Anyone who has ever encountered a work environment that doesn’t feel safe or inclusive can tell you it affects how you feel when you’re on the job.
An international survey conducted by Boston Consulting Group (BCG) echoed this. Their research concluded that a safe and inclusive work environment is critical to an employee’s sense of well-being i.e., the state of being comfortable, healthy and happy. Here are some of the survey’s telling insights:
- Of the employees who reported they work in an inclusive culture, 81% said they are happy in their jobs—3X times more than those who don’t feel included.
- Workers who reported their work environment wasn’t safe or inclusive, are 4.6 times more likely to leave their current employer within six months.
- Worker unhappiness contributes to missed workdays and lower productivity.
As this survey underscores, if an organization has an unsafe, non-inclusive work environment, employee morale and well-being will suffer and company performance and success will do so too.
When should a claim of an unsafe or non-inclusive work environment be investigated?
A claim made to a supervisor regarding an unsafe or non-inclusive work environment may result after an employee has faced occurrences such as:
- Bullying or insulting language.
- Direct threats or harassment.
- Discrimination or retaliation.
- Human rights violations.
- Physically dangerous working conditions.
Based on the proven, negative impact an unsafe, non-inclusive work environment can have on an employee and a company, any claim should result in quick and immediate action and an investigation commenced.
Ensure a proper and thorough investigation: hire an independent firm
When a claim of an unsafe or non-inclusive work environment arises, it must be investigated objectively. To ensure this happens, many companies opt to employ an independent firm to investigate.
To preserve the objectivity of the investigation, an independent investigator will:
- Ensure procedural fairness.
- Conduct the investigation without bias.
- Follow all employer policies and procedures.
- Produce objective findings that stand up to any scrutiny and protect everyone’s interest.
- Gather all relevant information.
- Guard confidentiality and privacy, protecting against retaliation toward the complainant, respondent, witnesses and others.
- Provide a level of reassurance and comfort to stakeholders (versus lawyers or Human Resources) that will encourage greater information being shared.
- Provide a report that summarizes the documents and evidence reviewed, the interviews conducted and the findings, which will be presented in a fact-based manner.
The independent investigator’s report represents a high standard of detail, information and accuracy ensuring that it is legally defensible.
Once the report is complete a debriefing occurs between the investigator and the client representative who will receive the report. This provides an opportunity for the investigator to present the findings in person and answer any questions the client representative may have.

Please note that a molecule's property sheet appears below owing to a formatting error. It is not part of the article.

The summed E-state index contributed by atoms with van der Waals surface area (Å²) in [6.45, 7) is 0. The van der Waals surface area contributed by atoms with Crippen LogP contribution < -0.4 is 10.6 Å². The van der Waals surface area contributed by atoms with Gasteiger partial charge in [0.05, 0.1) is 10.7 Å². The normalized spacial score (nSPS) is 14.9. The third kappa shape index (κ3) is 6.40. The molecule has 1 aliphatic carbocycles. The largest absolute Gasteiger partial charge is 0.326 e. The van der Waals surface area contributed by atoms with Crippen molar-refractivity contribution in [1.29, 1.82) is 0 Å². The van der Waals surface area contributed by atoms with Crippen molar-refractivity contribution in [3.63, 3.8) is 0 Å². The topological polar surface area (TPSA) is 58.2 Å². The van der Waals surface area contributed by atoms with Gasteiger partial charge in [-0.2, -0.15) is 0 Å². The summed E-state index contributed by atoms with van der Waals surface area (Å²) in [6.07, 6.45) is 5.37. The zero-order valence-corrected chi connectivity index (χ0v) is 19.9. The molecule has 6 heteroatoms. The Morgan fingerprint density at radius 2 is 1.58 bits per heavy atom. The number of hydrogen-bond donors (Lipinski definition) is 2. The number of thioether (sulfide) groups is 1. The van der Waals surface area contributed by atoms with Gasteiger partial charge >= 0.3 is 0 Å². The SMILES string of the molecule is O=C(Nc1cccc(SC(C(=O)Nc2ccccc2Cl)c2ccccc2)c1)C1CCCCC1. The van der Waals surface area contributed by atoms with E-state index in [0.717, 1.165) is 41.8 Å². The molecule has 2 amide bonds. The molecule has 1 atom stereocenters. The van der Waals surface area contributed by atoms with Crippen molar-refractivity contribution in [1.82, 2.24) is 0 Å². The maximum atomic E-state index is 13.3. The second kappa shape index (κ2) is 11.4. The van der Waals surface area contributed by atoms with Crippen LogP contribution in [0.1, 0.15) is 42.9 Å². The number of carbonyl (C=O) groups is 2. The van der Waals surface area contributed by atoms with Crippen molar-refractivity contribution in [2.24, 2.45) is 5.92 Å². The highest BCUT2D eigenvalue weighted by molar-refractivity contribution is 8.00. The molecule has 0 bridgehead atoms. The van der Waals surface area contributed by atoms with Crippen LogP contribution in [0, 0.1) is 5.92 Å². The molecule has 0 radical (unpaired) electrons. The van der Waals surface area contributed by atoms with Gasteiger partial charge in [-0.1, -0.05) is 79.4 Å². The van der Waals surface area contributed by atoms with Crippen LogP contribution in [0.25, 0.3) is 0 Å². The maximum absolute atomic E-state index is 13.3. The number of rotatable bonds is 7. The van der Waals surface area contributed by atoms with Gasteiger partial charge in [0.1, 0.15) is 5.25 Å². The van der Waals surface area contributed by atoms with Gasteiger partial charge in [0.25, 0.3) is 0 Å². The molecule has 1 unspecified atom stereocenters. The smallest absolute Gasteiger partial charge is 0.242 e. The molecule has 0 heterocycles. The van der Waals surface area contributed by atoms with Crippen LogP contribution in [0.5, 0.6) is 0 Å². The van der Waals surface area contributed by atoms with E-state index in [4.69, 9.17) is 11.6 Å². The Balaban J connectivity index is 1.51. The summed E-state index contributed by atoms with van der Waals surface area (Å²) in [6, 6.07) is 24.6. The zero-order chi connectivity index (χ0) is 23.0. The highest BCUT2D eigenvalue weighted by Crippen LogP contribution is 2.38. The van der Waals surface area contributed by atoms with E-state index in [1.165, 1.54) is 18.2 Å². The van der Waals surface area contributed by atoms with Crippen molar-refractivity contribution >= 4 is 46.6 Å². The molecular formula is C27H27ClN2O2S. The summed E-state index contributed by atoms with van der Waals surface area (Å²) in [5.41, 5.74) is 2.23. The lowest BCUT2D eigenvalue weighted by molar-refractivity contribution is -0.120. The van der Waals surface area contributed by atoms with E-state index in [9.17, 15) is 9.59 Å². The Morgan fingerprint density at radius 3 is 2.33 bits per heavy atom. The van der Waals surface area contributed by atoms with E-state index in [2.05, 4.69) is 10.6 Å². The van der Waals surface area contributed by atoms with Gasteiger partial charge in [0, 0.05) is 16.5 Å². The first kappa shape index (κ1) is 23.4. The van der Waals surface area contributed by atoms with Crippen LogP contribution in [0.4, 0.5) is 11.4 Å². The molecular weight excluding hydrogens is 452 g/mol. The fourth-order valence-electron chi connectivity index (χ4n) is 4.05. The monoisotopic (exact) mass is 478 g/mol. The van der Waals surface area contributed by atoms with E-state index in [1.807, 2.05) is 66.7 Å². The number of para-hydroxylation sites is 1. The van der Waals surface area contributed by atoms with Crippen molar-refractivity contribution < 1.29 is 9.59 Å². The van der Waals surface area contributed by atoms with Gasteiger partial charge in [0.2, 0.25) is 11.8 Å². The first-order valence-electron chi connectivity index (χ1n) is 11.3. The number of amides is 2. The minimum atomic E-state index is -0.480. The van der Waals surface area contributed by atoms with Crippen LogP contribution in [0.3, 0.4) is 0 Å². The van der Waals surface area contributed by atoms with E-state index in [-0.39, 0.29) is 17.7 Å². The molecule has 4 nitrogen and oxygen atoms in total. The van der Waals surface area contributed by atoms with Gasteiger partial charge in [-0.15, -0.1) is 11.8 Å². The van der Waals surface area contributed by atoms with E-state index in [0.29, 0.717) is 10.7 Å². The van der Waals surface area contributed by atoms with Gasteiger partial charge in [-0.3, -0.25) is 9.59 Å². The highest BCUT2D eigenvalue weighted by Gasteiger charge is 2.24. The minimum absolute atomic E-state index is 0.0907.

The findings you need to restore the well-being of your employees and company
Having a safe and inclusive work environment is something that has an immensely positive bearing on the well-being of employees and success of the company that employs them. When such an environment is compromised and a claim is brought to a supervisor, it’s imperative that the issue be investigated promptly and fairly. By engaging an independent firm to conduct the investigation, companies can ensure the claim will be explored objectively, the privacy of those involved and interviewed will be maintained, the findings will be legally defensible and a safe and inclusive work environment will be restored.
Living under the yellow light!
Make wellness, more than not sick!
Isn’t the hardest part of wellness is to stop thinking of it as not being sick?
We all know that red means stop, and green means go. Where we have the challenge is the yellow light. For some this means to slow down, and for others it means to speed up.
This exact same principle applies to most humans when it comes to our tug-of-war with wellness. When we feel the pressure or concerns start to creep in, a yellow light, some of us will want to slow down while others want to speed up.
The same principle applies to holidays, just like sitting at a red light when we are in a hurry, they take forever to get here and over in a flash.
What is really happening?
Perhaps the greatest challenge is to stop being reactive? When do we look after our physical health? When the doctor gives us the news that is not very good. When do many look after relationships? After they have progressed into the yellow light zone. Whether it is mental, emotional, spiritual, or moral health most of us wait until we see the yellow light. Hopefully we do not leave it until it is a red light.
What can be done?
The FIRST thing to understand is a little principle of temptation. Oscar Wilde once said, “I can reset anything except temptation”. The trigger moments most of us get tempted with are the times of ‘HALT’
- Hungry – not just physical things, but possessions, prestige, education, etc.
- Angry – we feel slighted, skipped over, treated unfairly, etc.
- Lonely – even in a crowd of a 1000 people
- Tired – but cannot sleep but ‘need’ to press on.
Check if you see any yellow lights warning that we need to HALT — we are getting drawn of our course.
The SECOND thing is look at wellness like a rechargeable battery principle. Basically, there are 3 ranges in a battery, just like traffic lights. When the battery is green, we are good to go. When the battery is red, we are stopped and not going anywhere. The danger zone is the yellow, as we can either start slowing down or try to speed up and press on.